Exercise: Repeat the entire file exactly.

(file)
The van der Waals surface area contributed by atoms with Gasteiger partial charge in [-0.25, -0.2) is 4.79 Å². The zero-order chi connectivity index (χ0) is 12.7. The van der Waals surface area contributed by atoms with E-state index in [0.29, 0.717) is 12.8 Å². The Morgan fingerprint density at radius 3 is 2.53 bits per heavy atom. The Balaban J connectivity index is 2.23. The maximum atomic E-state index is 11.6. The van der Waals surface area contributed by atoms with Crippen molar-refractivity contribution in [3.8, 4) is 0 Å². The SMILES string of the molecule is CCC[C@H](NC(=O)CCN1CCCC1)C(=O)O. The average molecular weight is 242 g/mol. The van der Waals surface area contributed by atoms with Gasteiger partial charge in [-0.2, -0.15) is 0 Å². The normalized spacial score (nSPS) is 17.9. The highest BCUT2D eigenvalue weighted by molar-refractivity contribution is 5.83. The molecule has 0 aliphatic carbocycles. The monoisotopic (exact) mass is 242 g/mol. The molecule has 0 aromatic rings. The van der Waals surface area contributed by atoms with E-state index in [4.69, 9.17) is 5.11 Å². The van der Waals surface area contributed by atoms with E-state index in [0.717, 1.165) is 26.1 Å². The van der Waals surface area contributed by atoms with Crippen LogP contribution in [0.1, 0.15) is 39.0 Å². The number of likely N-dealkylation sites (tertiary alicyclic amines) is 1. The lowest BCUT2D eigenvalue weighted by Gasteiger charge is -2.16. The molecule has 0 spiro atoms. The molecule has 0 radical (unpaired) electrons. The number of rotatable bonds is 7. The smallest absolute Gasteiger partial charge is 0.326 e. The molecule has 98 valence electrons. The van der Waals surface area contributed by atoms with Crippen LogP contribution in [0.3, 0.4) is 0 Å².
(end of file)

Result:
The van der Waals surface area contributed by atoms with Gasteiger partial charge in [-0.25, -0.2) is 4.79 Å². The zero-order chi connectivity index (χ0) is 12.7. The van der Waals surface area contributed by atoms with E-state index in [0.29, 0.717) is 12.8 Å². The Morgan fingerprint density at radius 3 is 2.53 bits per heavy atom. The Balaban J connectivity index is 2.23. The maximum atomic E-state index is 11.6. The van der Waals surface area contributed by atoms with Crippen molar-refractivity contribution in [3.8, 4) is 0 Å². The SMILES string of the molecule is CCC[C@H](NC(=O)CCN1CCCC1)C(=O)O. The average molecular weight is 242 g/mol. The van der Waals surface area contributed by atoms with Gasteiger partial charge in [-0.2, -0.15) is 0 Å². The normalized spacial score (nSPS) is 17.9. The highest BCUT2D eigenvalue weighted by molar-refractivity contribution is 5.83. The molecule has 0 aliphatic carbocycles. The monoisotopic (exact) mass is 242 g/mol. The molecule has 0 aromatic rings. The van der Waals surface area contributed by atoms with E-state index in [4.69, 9.17) is 5.11 Å². The van der Waals surface area contributed by atoms with E-state index in [0.717, 1.165) is 26.1 Å². The van der Waals surface area contributed by atoms with Crippen LogP contribution in [0.1, 0.15) is 39.0 Å². The number of likely N-dealkylation sites (tertiary alicyclic amines) is 1. The lowest BCUT2D eigenvalue weighted by Gasteiger charge is -2.16. The molecule has 0 spiro atoms. The molecule has 0 radical (unpaired) electrons. The number of rotatable bonds is 7. The smallest absolute Gasteiger partial charge is 0.326 e. The molecule has 98 valence electrons. The van der Waals surface area contributed by atoms with Crippen LogP contribution in [0.3, 0.4) is 0 Å².